Now Gamer had not returned a request for comment on Pachter's retraction as of press time.
Bogus or not bogus?: Bogus.
Digital distribution trade-ins? Of course it's bogus. Besides, who would ever want a digital version of Gamestop? Ew.
Last night I saw an episode of Southpark and even look at this problem, begins to stop downloading music for free, celebrities are doing worse, in semi-luxury, britney spears no longer buy the F22, but takes an F16. And must see what cool ends. That people buy because they like of that someone or something that sings, plays,etc. All movies or music that you bought are yours. In games, you must ask permission to play until the server dies. Valve prefers to give free games, rather than sell you a game that you play when you want, wherever you want. Look at "Portal". If they sold it without Steam, I'd buy immediately.
If it was true I am sure sales would not come up as often and be as great so better not to have it if you ask me.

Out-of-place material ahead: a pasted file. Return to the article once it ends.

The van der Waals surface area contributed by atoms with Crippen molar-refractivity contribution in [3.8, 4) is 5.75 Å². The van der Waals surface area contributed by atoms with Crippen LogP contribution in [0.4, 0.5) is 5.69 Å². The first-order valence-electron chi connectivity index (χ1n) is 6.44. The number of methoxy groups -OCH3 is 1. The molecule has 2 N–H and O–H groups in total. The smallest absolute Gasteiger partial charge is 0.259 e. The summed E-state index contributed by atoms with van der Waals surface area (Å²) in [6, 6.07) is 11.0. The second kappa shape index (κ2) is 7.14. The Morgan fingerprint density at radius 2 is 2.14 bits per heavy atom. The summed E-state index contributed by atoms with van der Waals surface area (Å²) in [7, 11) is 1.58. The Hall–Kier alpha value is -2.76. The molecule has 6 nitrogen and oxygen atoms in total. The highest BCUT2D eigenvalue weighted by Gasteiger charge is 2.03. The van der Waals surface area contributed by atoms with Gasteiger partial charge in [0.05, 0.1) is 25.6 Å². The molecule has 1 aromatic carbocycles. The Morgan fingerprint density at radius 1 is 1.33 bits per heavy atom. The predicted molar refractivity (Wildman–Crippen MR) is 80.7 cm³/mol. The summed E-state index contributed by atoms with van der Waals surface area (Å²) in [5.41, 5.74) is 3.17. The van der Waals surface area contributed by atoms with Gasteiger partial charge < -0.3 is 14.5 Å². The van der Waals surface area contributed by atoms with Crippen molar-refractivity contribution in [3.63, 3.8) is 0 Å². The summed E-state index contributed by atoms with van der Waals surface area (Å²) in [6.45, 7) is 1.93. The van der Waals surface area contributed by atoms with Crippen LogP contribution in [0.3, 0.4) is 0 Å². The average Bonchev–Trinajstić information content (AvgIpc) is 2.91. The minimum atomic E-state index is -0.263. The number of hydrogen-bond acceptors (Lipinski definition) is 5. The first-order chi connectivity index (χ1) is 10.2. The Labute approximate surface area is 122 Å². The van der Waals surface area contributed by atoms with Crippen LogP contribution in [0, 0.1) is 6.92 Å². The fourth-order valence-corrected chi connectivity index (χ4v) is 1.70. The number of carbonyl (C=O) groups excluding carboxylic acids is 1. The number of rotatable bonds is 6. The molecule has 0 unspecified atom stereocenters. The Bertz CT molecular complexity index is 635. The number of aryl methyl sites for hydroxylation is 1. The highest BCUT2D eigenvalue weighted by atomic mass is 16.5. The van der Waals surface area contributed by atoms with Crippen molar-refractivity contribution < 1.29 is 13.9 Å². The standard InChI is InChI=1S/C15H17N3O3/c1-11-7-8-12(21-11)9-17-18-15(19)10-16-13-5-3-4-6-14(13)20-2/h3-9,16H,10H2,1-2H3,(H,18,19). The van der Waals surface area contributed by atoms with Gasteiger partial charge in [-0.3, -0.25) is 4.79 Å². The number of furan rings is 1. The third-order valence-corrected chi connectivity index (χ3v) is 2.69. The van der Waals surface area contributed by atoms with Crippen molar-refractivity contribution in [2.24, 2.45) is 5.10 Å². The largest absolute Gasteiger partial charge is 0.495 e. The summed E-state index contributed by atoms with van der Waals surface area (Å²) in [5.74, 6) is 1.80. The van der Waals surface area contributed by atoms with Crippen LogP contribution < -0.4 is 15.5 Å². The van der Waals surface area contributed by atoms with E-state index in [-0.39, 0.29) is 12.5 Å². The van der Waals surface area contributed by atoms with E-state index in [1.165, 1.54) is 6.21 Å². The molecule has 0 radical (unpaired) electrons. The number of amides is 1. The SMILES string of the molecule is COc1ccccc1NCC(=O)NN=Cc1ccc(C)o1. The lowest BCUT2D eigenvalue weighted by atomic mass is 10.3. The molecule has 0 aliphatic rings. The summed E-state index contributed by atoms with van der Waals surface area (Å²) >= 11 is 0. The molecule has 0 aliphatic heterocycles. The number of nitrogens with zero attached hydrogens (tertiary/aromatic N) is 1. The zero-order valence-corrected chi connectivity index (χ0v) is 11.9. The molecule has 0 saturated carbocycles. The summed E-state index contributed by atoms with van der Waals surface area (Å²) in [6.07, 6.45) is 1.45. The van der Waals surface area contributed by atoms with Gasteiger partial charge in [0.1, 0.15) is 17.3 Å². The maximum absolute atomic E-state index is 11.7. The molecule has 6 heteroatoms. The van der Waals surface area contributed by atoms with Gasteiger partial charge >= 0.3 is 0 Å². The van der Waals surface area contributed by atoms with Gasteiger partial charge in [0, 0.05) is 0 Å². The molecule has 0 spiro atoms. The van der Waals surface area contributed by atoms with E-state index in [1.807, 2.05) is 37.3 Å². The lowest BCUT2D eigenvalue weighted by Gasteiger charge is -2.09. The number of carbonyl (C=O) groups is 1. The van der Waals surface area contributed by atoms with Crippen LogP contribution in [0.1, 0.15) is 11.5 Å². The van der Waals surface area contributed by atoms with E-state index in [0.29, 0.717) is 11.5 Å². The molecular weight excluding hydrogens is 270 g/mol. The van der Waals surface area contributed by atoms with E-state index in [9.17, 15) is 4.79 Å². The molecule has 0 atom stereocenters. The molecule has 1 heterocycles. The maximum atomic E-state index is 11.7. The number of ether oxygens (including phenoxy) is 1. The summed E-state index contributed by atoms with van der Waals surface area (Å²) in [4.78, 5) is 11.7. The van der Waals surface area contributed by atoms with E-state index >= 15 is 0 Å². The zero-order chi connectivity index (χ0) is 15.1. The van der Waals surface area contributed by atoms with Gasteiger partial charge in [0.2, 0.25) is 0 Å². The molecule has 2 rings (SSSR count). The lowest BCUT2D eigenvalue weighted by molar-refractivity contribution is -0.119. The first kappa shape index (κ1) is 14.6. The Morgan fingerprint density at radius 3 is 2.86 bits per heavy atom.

man for a second there i was all excited. i have a few STEAM games that i dont want no more. like Counter Strike Source. heck ill even give the game away. but the problem is the game is tied to my account. if they even allow a person to give the CD key rights as a gift to another STEAM user then ill sure as hell be fine with that.
It would be nice, but difficult to implement. Besides, there could be numerous exploits that could appear allowing users to recieve multiple recent games from one old one. There's just too many problems that would occur for it to happen.
EFF. This could have been groundbreaking news for me. What's with all these bogus rumors today? I need to get rid of Portal, Left 4 Dead, and Audiosurf. I would love to take $10 from those. Even $5!
@skullomania2 lol, i dont think they can it isnt a steam game lol and by the way why would i trade any of my game, they are part of my collection. But if they would acept trade i would maybe get rid of blade kitten it is really bad.